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Expert landscaper busts major myth about common yard maintenance tool: 'It's not for that and it won't do that'

"I came to find this out first hand."

Expert landscaper busts major myth about common yard maintenance tool, landscape fabric might be misleading

Photo Credit: @connectedlandscapes / TikTok

If you've ever used weed liner to stop the spread of weeds in your garden and found the product doesn't deliver the desired results, you're not the first, and it's likely you won't be the last. 

An expert landscaper has taken to TikTok to explain why the material's name might be a little misleading. 

@connectedlandscapes One thing we commonly see is this fabric being used incorrectly- hereMs what 'Weed Liner' really is #landscaping #floridalandscaping #sustainablelandscaping ♬ original sound

The Connected Landscapes TikTok account posted a video while working in someone's yard. The whole area is covered in grass sitting atop weed liner fabric. 

But when one of the workers pulls up the fabric, it's clear that the weeds are penetrating the fabric, and the roots are spreading. 

And there is a fairly simple reason for that.

"This material wasn't meant to keep plants down," the video is captioned. "Weed liner is really the wrong name for it. … It's not for that and it won't do that," the TikToker said.  

Otherwise known as geotextile landscape fabric, its main purpose is to "separate layers of gravel from soil."

The material acts as a barrier to prevent gravel from sinking into the soil. "It works great for doing that," the TikToker observed.

But, they added, "it does not stop vegetation." While weed liner might help slow the spread and rate of growth of weeds, it isn't meant to keep them out entirely.

People in agricultural or nursery settings might see different results, they indicated, but that's because they work the land on a regular basis to keep weeds from sprouting up. For residential users, however, it's not quite that easy. So the money spent on weed liner might be better used on other gardening solutions if you're looking to stop weeds.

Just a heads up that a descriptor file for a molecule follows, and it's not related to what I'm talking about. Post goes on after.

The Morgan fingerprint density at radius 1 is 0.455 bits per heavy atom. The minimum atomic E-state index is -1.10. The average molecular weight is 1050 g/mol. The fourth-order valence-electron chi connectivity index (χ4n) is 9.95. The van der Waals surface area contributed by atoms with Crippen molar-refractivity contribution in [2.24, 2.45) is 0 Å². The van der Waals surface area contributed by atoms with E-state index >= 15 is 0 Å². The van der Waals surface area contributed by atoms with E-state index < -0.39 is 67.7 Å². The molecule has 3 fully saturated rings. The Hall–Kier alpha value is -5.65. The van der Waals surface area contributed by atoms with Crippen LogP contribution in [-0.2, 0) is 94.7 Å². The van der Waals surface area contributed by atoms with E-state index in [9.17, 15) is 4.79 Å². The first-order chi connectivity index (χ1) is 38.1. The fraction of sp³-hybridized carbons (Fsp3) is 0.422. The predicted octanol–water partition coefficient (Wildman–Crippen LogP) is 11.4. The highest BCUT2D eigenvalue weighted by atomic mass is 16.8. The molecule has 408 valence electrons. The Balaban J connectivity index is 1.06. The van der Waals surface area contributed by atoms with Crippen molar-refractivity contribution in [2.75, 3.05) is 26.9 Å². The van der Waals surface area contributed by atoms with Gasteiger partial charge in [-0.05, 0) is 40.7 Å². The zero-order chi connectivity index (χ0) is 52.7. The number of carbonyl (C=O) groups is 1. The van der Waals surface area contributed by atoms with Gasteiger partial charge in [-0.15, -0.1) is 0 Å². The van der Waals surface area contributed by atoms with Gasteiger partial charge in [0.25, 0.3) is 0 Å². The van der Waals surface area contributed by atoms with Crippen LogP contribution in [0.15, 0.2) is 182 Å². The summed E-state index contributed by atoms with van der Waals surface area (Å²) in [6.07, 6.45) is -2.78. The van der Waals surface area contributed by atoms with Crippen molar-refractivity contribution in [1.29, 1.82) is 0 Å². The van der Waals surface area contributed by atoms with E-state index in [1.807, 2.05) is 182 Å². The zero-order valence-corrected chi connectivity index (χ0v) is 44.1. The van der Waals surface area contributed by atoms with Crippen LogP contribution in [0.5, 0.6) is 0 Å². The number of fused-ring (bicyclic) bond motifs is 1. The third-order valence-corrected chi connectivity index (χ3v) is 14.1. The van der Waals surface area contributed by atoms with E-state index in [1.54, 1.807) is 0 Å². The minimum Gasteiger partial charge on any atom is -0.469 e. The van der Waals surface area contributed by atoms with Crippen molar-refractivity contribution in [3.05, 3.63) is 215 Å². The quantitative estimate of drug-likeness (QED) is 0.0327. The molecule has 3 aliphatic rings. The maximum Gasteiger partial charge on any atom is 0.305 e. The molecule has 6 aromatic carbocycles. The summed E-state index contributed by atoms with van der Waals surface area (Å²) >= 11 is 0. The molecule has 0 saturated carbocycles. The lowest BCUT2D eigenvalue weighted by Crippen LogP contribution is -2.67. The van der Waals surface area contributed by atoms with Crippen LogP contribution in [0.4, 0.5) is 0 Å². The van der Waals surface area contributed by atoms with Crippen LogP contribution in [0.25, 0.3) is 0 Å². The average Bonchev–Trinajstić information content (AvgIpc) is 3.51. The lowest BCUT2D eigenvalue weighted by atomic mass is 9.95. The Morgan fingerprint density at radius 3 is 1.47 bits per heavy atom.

@axeandroothomestead For years I have felt like I was pulling the same weeds over and over again in the exact same locations, in my garden pathways. Rye grass, crab grass, goldenrod. I would pull weeds for hours and two days later they'd be back. I used high-quality landscaping fabric and gravel in my pathways—and it was stunning and weed-free for a couple of months. Then it became a nightmare to keep weed-free. It was during a random conversation with a family member that I discovered the problem… landscaping fabric. I pulled it up and waited a month before creating and sharing this video to make sure this really worked. And it's been a complete game-changer. So if landscaping fabric is a no-go, what to use in the future? I'll be sticking with heavy-sheet-mulching with cardboard, compost and soil. This approach hasn't steered me wrong yet in creating growing spaces. In the future, I'll do the same on walkways, personally. #weedfree #naturalgardening #homestead #gardeningtip #gardeningtips ♬ original sound - Angela

"I came to find this out first hand," one user commented. "A buddy said use it [and] put mulch [on] and nothing will come through. Well within a month it was grown through." 

But Connected Landscapes did offer a couple of solutions to prevent the growth of weeds in your garden. 

"If we are adding sod we amend with compost, and if we are planting a bed, cardboard and mulch," they said for stopping the growth of weeds, adding that pine bark and pine straw is a great mulch to use in Florida specifically. Meanwhile, burlap is suggested as a good material to use for a liner. 

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